1. Evaluate your business’s current financial standing. Review your business bank statements from the last three months.
- Do you deposit at least 10k / month?
- How many NSFs do you have? Less than 3 per month and you’re in the clear!
- Are your daily ending balances relatively stable?
- Do you have many transfers? If so, be prepared to produce bank statements from these additional accounts
2. Choose a reputable brokerage to work with
- Like the real estate space, the MCA industry is saturated with brokers. Make sure you choose a seasoned professional that you can trust and that has your best interests at heart. Do your research on social media and Google. Do they have a presence? Are they rated? How do they fair? Check out their website. Do they have a brick and mortar location, or do they operate from a virtual office? How long has the company been in business? These are all things to consider when seeking a broker to partner with.
3. Prepare your financial documents
- Have 3-6 months of bank statements from your operating account ready. Be prepared to provide statements from your payroll and other transfer accounts, if applicable.
- If you run a seasonal business, you may be required to produce one full year of bank statements.
- Other documents that may be requested, depending on the size and kind of product you qualify for:
- Prior Year’s Tax returns
- Accounts Receivables Report (AR)
- Proft & Loss Report (P&L)
- Most recent Balance Sheet
- Work in Progress (“WIP”) Report if you have a substantial amount of outstanding future receivables, contracts, or work orders
- K1 / Schedule C
4. Submit your documents and a signed application to your trusted broker
- Your broker will package your documents and submit your information to appropriate funders
- To ensure you do not have multiple hard credit inquiries, partner with a brokerage that won’t submit your application wantonly to an excessive number of funders, but rather provides an in-house underwriting and prequalification process so that your submission package is placed directly in the hands of funders that are most likely to issue an approval
5. Retain realistic expectations while you wait for feedback from your broker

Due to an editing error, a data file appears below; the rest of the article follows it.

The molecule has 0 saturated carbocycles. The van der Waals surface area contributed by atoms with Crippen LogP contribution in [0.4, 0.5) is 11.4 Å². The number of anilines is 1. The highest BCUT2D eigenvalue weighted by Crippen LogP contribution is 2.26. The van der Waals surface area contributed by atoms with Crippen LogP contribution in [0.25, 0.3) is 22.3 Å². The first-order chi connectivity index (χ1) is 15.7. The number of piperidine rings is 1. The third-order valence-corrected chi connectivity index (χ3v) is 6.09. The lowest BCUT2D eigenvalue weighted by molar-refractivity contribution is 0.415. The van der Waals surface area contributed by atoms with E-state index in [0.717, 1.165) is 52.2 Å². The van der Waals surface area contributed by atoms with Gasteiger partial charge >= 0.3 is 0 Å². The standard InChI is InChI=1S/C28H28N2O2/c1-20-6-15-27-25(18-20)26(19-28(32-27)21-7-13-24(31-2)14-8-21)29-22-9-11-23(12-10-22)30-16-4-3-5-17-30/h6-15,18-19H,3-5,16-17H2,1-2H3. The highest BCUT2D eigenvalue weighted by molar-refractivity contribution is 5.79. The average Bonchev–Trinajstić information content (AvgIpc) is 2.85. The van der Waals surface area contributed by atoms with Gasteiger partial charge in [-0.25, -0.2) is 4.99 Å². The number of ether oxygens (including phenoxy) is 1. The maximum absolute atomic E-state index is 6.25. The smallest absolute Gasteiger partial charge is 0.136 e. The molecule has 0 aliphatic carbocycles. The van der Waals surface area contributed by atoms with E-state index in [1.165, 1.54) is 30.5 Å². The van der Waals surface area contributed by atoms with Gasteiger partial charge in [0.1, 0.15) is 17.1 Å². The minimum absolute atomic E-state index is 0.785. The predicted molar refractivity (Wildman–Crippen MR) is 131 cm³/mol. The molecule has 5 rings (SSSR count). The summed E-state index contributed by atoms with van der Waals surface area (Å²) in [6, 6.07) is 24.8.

- All too often, the first encounter business owners have with the Alternative Business Finance Industry is a flashy banner ad or a telemarketer calling and saying they could qualify for “up to 500k today!” However, for the vast majority of business owners, this is an unrealistic scenario. Your monthly deposits and daily ending balances determine what you can afford- not a telemarketer’s sales pitch. If you’re barely making 17k a month with volatile daily ending balances and a few negative days throughout the month, it is impossible that your business will qualify or be able to afford a $150,000 advance with $2,000 daily payments
- Remember, once you’ve been entered into the industry database as a business owner seeking capital, you may see an uptick in the amount of calls you get from funders and brokers alike, offering you far more money than your current broker, but this is simply a gimmick. This is another reason why choosing the correct broker is so important– it provides you with peace of mind. If you trust your broker and their expertise, you will not be easily distracted by flashy language and tall promises that never materialize. Stay the course and communicate with your broker.
6. Once your broker presents an offer, feel free to negotiate. It never hurts to ask for a longer term or a little more money.
- However, trust that your broker is working hard to get you the best possible deal. If your broker makes it clear that an offer is a funder’s best and final, take their word for it. Business owners constantly walk away from good offers because they think they have a chance at finding a better offer elsewhere, only to come back to their broker after a few weeks with a bruised ego once they realize that a better offer doesn’t actually exist. Typically, they’re in an even tighter financial spot and the offer they received a mere month ago no longer stands.
Once you’ve gotten an offer you like its time to fund!
- Your broker will deliver contracts (typically via email) to you and will request additional documents necessary for funding:
- Voided check
- Clear copy of driver’s license
- Business license
- Mortgage statement, recent rent checks, lease agreement, etc.
- Depending on the size of the advance, you may be required to sign a COJ and have the document notarized. Have no fear! Ask your broker to walk you through the legalities of the COJ. Its just a piece of paper, and if your intentions are pure and failing to repay your advance and skipping town is something you’d never entertain then you have nothing to worry about!
Funders love nothing more than a consistent client. Typically, if you displayed trustworthiness and solid repayment habits, you will be eligible for a renewal once your advance is roughly 65% paid back– sometimes even qualifying for more money than you were originally funded for, simply because of your good behavior and consistency.
A Merchant Cash Advance is an excellent alternative to a traditional bank loan. Understanding the process and partnering with a good broker is crucial to having a positive experience and for qualifying for cash advances in the future.